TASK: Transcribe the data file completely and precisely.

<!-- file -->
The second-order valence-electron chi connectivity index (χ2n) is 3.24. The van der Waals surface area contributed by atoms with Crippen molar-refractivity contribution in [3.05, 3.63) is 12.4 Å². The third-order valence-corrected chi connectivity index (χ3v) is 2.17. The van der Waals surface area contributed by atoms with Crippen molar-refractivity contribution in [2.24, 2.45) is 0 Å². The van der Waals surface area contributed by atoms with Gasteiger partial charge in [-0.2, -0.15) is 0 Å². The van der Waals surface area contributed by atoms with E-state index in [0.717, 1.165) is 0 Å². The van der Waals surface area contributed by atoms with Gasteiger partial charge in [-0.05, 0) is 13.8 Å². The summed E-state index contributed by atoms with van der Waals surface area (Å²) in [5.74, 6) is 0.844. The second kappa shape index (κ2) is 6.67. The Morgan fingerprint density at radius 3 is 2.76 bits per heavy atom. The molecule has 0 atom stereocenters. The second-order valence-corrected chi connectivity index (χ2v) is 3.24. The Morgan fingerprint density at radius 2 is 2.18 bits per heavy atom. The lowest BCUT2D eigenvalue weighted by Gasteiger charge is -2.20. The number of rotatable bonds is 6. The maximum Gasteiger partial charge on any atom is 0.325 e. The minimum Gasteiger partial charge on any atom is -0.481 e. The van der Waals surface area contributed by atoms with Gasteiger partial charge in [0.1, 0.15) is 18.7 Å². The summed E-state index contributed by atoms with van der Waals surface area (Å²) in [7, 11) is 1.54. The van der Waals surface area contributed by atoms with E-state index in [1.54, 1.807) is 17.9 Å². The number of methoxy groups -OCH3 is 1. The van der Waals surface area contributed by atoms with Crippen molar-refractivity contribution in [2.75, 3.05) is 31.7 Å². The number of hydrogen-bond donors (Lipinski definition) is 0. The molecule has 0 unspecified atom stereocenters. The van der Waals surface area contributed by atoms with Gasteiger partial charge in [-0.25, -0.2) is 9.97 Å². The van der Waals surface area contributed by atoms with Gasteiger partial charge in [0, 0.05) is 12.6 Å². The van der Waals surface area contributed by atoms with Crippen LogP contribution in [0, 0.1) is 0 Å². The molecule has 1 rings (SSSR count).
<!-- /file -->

The second-order valence-electron chi connectivity index (χ2n) is 3.24. The van der Waals surface area contributed by atoms with Crippen molar-refractivity contribution in [3.05, 3.63) is 12.4 Å². The third-order valence-corrected chi connectivity index (χ3v) is 2.17. The van der Waals surface area contributed by atoms with Crippen molar-refractivity contribution in [2.24, 2.45) is 0 Å². The van der Waals surface area contributed by atoms with Gasteiger partial charge in [-0.2, -0.15) is 0 Å². The van der Waals surface area contributed by atoms with E-state index in [0.717, 1.165) is 0 Å². The van der Waals surface area contributed by atoms with Gasteiger partial charge in [-0.05, 0) is 13.8 Å². The summed E-state index contributed by atoms with van der Waals surface area (Å²) in [5.74, 6) is 0.844. The second kappa shape index (κ2) is 6.67. The Morgan fingerprint density at radius 3 is 2.76 bits per heavy atom. The molecule has 0 atom stereocenters. The second-order valence-corrected chi connectivity index (χ2v) is 3.24. The Morgan fingerprint density at radius 2 is 2.18 bits per heavy atom. The lowest BCUT2D eigenvalue weighted by Gasteiger charge is -2.20. The number of rotatable bonds is 6. The maximum Gasteiger partial charge on any atom is 0.325 e. The minimum Gasteiger partial charge on any atom is -0.481 e. The van der Waals surface area contributed by atoms with Gasteiger partial charge in [0.1, 0.15) is 18.7 Å². The summed E-state index contributed by atoms with van der Waals surface area (Å²) in [7, 11) is 1.54. The van der Waals surface area contributed by atoms with E-state index in [1.54, 1.807) is 17.9 Å². The number of methoxy groups -OCH3 is 1. The van der Waals surface area contributed by atoms with Crippen molar-refractivity contribution in [2.75, 3.05) is 31.7 Å². The number of hydrogen-bond donors (Lipinski definition) is 0. The molecule has 0 unspecified atom stereocenters. The van der Waals surface area contributed by atoms with Gasteiger partial charge in [-0.25, -0.2) is 9.97 Å². The van der Waals surface area contributed by atoms with Gasteiger partial charge in [0, 0.05) is 12.6 Å². The van der Waals surface area contributed by atoms with Crippen LogP contribution in [0, 0.1) is 0 Å². The molecule has 1 rings (SSSR count).